Researchers have developed a new breakthrough tiny device that can repair any cell type within the patient’s own body. This technology call Tissue Nanotransfection (TNT) can be used to repair injured tissue or restore the function of blood vessels, nerve cells and aging tissue, including organs.
In the study, published in the journal Nature Nanotechnology, researchers at The Ohio State University and Ohio State’s College of Engineering, were able to reprogram skin cells in lab tests, to become vascular cells in seriously harmed legs that lack blood flow.
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Within one week, active blood vessels appeared on the injured leg, and by the second week, the leg was rescued.
This technology was also demonstrated ability to turn skin cells in the live body to any other type of cell. When they injected into brain-injured mice, they become nerve cells that helped the mice to recover from the stroke.
“Damaged or compromised organs can be replaced,” said Dr. Chandan Sen, director of Ohio State’s Center for Regenerative Medicine & Cell Based Therapies who co-led the study with L. James Lee, professor of chemical and biomolecular engineering said: “We have shown that skin is a fertile land where we can grow the elements of any organ that is declining.”
“This is difficult to imagine, but it is achievable, successfully working about 98 percent of the time,”, Sen added, “With this non-invasive technology, we can convert skin cells into elements of any organ with just one touch which instantly delivers new DNA or RNA into living skin cells to change their function, and in less than a second – and then you’re off.”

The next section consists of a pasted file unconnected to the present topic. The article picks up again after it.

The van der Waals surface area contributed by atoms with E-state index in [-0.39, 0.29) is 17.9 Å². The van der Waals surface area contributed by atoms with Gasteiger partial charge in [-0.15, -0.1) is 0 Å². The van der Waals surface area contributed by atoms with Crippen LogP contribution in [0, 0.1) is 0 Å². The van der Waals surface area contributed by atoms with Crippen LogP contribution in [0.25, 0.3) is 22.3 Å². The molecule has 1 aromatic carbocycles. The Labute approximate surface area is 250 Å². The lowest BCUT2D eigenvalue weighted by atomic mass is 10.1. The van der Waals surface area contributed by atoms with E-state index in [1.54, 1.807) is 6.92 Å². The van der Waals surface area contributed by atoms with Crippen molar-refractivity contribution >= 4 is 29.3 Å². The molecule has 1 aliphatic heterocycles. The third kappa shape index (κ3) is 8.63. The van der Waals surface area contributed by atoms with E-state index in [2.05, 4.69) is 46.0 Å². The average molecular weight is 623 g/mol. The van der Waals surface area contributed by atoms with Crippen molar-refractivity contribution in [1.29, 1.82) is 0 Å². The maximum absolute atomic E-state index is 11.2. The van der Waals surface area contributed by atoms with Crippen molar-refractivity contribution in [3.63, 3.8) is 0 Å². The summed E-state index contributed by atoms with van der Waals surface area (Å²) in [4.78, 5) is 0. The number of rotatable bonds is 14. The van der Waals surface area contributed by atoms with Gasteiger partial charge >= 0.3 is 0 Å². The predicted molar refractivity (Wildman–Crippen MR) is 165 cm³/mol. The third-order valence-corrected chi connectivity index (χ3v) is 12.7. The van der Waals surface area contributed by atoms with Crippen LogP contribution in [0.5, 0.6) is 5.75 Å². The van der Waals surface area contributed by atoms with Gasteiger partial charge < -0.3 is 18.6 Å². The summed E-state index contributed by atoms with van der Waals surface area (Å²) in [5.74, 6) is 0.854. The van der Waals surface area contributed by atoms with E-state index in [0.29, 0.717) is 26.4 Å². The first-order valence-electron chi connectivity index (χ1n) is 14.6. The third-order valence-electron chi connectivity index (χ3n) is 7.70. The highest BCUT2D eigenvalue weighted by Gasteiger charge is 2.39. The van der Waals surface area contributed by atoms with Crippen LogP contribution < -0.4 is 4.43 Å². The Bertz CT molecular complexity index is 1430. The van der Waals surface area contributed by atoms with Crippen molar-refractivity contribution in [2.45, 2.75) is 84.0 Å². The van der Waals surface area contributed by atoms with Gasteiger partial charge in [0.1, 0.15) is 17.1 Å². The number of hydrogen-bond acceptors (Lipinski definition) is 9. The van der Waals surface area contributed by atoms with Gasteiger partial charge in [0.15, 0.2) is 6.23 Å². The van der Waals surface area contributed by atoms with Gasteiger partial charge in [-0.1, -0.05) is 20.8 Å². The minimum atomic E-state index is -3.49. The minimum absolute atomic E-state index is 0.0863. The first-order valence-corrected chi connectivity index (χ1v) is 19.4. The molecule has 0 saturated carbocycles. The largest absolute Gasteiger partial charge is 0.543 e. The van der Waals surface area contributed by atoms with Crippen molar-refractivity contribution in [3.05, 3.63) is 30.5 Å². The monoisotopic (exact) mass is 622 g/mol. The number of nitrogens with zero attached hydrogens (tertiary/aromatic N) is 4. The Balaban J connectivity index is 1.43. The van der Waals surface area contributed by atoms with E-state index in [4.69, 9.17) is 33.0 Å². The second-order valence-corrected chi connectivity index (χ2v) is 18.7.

The chip does not stay with you and the cargo is delivered by zapping the device with a small electrical charge that’s barely felt by the patient. “Our technology keeps the cells in the body under immune surveillance, so immune suppression is not necessary,” Sen said.
TNT technology has two major components: First is a nanotechnology-based chip designed to deliver cargo to adult cells in the live body. Second is the design of specific biological cargo for cell conversion.
This cargo, when delivered using the chip, converts an adult cell from one type to another, said first author Daniel Gallego-Perez, an assistant professor of biomedical engineering and general surgery.
TNT doesn’t require any laboratory-based procedures and may implement at the point of care.
The cargo is delivered by zapping the device with a small electrical charge that’s barely felt by the patient.
“The concept is very simple,” Lee said. “As a matter of fact, we were even surprised how it worked so well. In my lab, we have ongoing research trying to understand the mechanism and do even better. So, this is the beginning, more to come.”
Researchers plan to start clinical trials next year to test this technology in humans.